Wednesday, August 02, 2006

Mister Fanboy Comics Commentary: Sabra Solo Series Petition

Mister Fanboy Comics us for what will undoubtedly be a controversial post.

I wrote this post once, but it disappeared into Cyberland so here's an abbreviated not-as-well-thought-out version.

Today, the Blog At Newsarama posts about an online petition to get Sabra her own solo series. Read the post here. For those unfamiliar with Sabra, she's been primarily a supporting character with the X-books. A quote from the petition says the following:

As you probably know, Israel and the Palestinian authority are in a bloody conflict for the last year and a half.
We believe, that by portraying an Israeli comic character in a series of her own - a character which fight for justice and against intolerance - Marvel Comic Company can contribute for better understanding between the two people, and hopefully to help bringing peace for this troubled region some day.
Furthermore, we believe that Sabra is one of the most important female character in the comics scene today.

So let's analyze the above, shall we. For one, the Israelis have been battling the Palestinians in the Second Intifada (which I think translates as uprising) for about 5 years now. But, in all fairness, I don't know how old the petition is.

I seriously doubt that Sabra could sustain the sales necessary to justify a solo book. Sorry, but I don't see ihappeningng. Kitty Pryde of the X-Men is a much more popular Jewish character (albeit American and not Israeli) and she couldn't sustain her own solo series. A Sabra solo-led mini-series? I could see thahappeningng. As a member of a team book? Even better.

If the petition is at least five years old and they've had only 200+ signers, then that speaks volumes about the popularity of the character since folks sign web petitions for just about anything without so much as a second thought.

The petitioners want her to fight discrimination and injustice? That's interesting. I assume that they want to her to fight intolerance against minorities of any kind. Ok. But as a reader, that will get boring after a while, methinks. This month she fights anti-Asian bias and next week what? She defeats a villain who is intolerant against folks with disabilities? I just don't see it.

But wait, do the signers want her to fight against the intolerant enemies of Israel? Well that's something else entirely that inevitably opens up its own Pandora's box. Why? Who is speaking for the Arab Israeli's (of which there are many) who face discrimination in Israel constantly? Will she take down some of the more conservative members of the Likud party (a political party in Israel)? What about the injustices endured by the hundreds of thousands of displaced Palestinians over the last 5 decades, not to mention the Lebanese over the last few weeks. Shouldn't she fight those injustices too?

Yes, I do understand that Israel needs to defend herself/her psyche when attacked but there is a good way to do it (trial) and a bad way (bulldozing the homes of suicide-bombers' families). As an American, I am equally disturbed by the lack of due process that so many of the Guantanamo Bay Base detainees are enduring. I have noticed that all too often in the U.S. that when you criticize the Israeli government, you are branded an anti-semite. That could not be further from the truth in my case. Much like so many in the world that are mad at the U.S. government but not at the American people, I get frustrated with some of the decisions of the Israeli government but don't let it extend to the Israeli public. Feel free to criticize me, but please don't go there. Mel Gibson, on the other hand, spewed hate so turn your ire toward him.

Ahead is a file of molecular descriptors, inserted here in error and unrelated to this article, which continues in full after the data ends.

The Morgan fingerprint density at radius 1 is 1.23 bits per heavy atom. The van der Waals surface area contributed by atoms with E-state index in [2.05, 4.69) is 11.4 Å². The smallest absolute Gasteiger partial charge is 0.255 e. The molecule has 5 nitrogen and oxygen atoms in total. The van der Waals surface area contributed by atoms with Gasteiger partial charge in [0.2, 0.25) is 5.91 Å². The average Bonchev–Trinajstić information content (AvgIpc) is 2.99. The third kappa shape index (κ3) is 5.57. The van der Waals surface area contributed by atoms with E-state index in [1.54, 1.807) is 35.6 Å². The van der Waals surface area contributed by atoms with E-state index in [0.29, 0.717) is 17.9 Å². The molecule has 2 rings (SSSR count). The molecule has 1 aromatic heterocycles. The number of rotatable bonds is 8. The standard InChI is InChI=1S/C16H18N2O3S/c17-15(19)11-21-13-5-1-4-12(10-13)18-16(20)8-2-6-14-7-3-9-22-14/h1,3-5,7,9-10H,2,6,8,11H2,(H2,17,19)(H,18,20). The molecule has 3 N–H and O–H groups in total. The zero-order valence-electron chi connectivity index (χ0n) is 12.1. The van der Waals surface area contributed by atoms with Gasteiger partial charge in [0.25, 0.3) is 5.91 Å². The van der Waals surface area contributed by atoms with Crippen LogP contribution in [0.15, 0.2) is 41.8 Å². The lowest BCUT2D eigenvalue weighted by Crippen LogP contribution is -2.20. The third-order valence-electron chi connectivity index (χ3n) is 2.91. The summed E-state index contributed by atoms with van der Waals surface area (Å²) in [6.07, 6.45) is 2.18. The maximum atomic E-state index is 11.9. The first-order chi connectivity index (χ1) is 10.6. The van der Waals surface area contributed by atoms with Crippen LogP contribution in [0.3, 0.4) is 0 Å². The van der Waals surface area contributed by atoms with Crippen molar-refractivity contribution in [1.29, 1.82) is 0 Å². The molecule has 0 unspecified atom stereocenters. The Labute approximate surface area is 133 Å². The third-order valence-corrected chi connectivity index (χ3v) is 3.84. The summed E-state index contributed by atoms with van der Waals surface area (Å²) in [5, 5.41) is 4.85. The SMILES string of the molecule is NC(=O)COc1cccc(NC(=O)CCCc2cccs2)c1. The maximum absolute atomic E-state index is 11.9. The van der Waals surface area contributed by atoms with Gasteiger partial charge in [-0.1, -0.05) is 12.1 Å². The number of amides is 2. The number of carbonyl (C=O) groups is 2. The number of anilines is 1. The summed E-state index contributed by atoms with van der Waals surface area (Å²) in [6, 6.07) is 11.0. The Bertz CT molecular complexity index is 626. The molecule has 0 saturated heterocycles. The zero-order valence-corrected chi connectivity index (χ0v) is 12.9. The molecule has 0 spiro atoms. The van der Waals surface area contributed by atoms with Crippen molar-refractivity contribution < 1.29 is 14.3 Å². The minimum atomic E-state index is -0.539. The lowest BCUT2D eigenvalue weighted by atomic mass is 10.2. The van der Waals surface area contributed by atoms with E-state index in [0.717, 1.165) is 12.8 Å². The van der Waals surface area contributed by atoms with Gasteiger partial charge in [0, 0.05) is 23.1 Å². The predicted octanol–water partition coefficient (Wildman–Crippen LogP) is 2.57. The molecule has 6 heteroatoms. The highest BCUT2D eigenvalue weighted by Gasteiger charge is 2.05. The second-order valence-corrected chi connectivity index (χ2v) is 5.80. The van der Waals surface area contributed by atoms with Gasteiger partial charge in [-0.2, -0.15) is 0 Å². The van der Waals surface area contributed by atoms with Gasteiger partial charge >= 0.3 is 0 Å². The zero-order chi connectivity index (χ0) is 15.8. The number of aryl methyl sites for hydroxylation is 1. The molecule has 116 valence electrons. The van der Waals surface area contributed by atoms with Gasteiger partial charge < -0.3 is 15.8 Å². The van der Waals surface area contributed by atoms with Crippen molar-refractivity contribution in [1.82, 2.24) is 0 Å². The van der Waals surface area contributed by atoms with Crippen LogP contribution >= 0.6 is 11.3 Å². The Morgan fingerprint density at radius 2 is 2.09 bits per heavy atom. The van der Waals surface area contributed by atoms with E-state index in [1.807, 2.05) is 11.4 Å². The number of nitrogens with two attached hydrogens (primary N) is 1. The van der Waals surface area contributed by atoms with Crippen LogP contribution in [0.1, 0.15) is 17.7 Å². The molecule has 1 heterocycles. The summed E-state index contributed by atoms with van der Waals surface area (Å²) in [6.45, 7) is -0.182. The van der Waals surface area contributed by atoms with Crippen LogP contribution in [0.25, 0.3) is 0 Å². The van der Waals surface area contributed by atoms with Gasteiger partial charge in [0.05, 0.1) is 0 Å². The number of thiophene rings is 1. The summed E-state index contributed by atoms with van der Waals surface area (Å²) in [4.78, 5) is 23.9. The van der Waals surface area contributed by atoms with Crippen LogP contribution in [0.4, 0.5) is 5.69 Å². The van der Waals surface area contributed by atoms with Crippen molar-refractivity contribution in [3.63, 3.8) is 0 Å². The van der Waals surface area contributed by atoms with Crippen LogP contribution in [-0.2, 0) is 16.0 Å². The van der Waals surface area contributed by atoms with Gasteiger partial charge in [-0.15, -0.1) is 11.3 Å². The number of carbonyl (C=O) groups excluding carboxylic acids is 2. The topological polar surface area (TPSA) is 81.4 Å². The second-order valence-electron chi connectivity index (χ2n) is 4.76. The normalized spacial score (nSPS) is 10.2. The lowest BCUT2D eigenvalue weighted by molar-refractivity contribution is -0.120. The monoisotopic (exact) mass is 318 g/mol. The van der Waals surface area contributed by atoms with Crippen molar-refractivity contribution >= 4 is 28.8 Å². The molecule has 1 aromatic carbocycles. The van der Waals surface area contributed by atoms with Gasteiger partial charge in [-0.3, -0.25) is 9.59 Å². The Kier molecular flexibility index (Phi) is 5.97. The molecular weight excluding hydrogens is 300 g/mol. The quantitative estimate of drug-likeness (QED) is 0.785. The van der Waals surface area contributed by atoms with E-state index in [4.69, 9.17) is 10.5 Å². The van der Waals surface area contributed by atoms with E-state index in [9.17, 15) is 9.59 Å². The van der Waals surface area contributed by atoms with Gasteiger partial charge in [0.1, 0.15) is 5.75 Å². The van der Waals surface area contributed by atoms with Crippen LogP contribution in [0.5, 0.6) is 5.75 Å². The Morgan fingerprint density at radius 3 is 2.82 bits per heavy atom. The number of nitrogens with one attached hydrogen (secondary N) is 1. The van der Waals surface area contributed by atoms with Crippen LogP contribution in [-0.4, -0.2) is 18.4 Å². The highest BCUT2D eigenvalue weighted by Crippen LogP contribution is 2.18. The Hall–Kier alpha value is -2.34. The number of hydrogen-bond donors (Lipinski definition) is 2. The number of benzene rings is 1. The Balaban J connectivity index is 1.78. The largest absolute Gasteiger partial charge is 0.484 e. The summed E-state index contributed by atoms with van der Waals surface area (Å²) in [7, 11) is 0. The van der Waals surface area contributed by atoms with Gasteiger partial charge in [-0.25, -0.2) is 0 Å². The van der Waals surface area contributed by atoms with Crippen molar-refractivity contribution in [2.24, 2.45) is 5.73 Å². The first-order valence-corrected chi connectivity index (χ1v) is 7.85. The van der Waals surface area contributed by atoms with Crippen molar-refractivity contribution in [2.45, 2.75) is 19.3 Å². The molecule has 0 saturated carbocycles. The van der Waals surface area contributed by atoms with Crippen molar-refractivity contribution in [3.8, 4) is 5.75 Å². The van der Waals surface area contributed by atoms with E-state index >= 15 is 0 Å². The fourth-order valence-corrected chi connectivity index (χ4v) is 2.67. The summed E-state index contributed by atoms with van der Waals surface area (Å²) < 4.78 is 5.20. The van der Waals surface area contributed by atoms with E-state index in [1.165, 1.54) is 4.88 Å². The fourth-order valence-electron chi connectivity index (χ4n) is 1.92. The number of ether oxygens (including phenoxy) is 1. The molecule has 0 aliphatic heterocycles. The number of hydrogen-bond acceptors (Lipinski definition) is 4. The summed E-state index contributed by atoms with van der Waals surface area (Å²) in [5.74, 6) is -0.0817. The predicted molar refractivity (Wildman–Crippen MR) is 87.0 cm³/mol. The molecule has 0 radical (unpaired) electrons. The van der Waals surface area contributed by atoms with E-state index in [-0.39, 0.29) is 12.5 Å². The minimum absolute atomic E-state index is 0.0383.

The petitioners also hope that Sabra will bring peace to a troubled region. To me, that is not only naive, but compresses the whole Israel vs. the Muslim world conflict into a farce that can be defeated by a pop-culture icon. (Yes, I do know that repeated exposure by pop-culture of minorities sometimes leads to a wider acceptance of them by the majority. However, that is usually a by-product and not the stated goal of the book or TV program. Take the show Will and Grace for example. It's goal was to make people laugh. If they could affect the outlook of millions towards gays, even better, but that was likely secondary.)

If, on the other hand, we have Sabra and some heretofore unnamed Palestinian superhero saving civilians from extremists on both sides, and fighting the fill-in-your-blank discrimination, I can understand that. But I doubt that even that could sustain itself as an ongoing title. Would the wider-Middle East accept a Muslim fighting with a female Israeli superhero? I don't know.

There is also another issue related to Sabra engaging in combat. Apparently, for somsegmentsts of the Israeli population, that is objectionable since she's a woman. Since I am not Jewish, I don't think I can adequatelexplainin that so please check out the news article link referenced in the Blog At Newsarama article I told you about earlier.

Finally, the petitioners believe that Sabra is one of the most important female comic creators out there. That is laughable in itignorancece of comics. If that's the case, then Elvira is even more important since she's recognized by so many that don't read comics.

Having said all of this, it's not that we think that Sabra couldn't be an interesting character in the right context. Sure, bring her into a team book and let's explore what makes her tick. Make her a member of one of the many X-teams and let's see how it works out. Then let's test the waters for a solo book but not before. It would inevitably disservice the character and send her to lost-character-limbo even longer than she's already been.

Please feel free to comment. I am guessing I've opened up a Pandora's box of mine own.

--Mister Fanboy Comics


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